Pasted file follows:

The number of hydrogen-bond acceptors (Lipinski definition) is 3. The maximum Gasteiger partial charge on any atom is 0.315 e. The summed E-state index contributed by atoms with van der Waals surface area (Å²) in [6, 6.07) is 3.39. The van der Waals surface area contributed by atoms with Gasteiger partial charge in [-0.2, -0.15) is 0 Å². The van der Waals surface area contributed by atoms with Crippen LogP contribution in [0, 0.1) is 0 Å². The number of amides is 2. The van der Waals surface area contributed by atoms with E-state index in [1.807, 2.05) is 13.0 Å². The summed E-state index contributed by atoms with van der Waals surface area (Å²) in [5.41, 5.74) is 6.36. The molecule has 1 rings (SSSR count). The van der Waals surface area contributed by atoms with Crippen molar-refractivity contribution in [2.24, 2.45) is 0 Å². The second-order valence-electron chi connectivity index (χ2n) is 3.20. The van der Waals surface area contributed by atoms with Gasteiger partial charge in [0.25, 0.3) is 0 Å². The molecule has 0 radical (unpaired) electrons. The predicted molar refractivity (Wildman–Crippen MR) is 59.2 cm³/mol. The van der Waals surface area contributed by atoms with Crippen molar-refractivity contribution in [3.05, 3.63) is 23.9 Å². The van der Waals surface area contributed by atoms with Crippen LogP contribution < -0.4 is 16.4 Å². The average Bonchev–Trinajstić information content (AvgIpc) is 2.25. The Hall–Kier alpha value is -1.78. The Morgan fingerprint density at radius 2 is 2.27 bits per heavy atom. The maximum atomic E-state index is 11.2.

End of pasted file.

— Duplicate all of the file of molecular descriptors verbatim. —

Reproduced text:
The number of hydrogen-bond acceptors (Lipinski definition) is 3. The maximum Gasteiger partial charge on any atom is 0.315 e. The summed E-state index contributed by atoms with van der Waals surface area (Å²) in [6, 6.07) is 3.39. The van der Waals surface area contributed by atoms with Gasteiger partial charge in [-0.2, -0.15) is 0 Å². The van der Waals surface area contributed by atoms with Crippen LogP contribution in [0, 0.1) is 0 Å². The number of amides is 2. The van der Waals surface area contributed by atoms with E-state index in [1.807, 2.05) is 13.0 Å². The summed E-state index contributed by atoms with van der Waals surface area (Å²) in [5.41, 5.74) is 6.36. The molecule has 1 rings (SSSR count). The van der Waals surface area contributed by atoms with Crippen molar-refractivity contribution in [2.24, 2.45) is 0 Å². The second-order valence-electron chi connectivity index (χ2n) is 3.20. The van der Waals surface area contributed by atoms with Gasteiger partial charge in [0.25, 0.3) is 0 Å². The molecule has 0 radical (unpaired) electrons. The predicted molar refractivity (Wildman–Crippen MR) is 59.2 cm³/mol. The van der Waals surface area contributed by atoms with Crippen molar-refractivity contribution in [3.05, 3.63) is 23.9 Å². The van der Waals surface area contributed by atoms with Crippen LogP contribution < -0.4 is 16.4 Å². The average Bonchev–Trinajstić information content (AvgIpc) is 2.25. The Hall–Kier alpha value is -1.78. The Morgan fingerprint density at radius 2 is 2.27 bits per heavy atom. The maximum atomic E-state index is 11.2.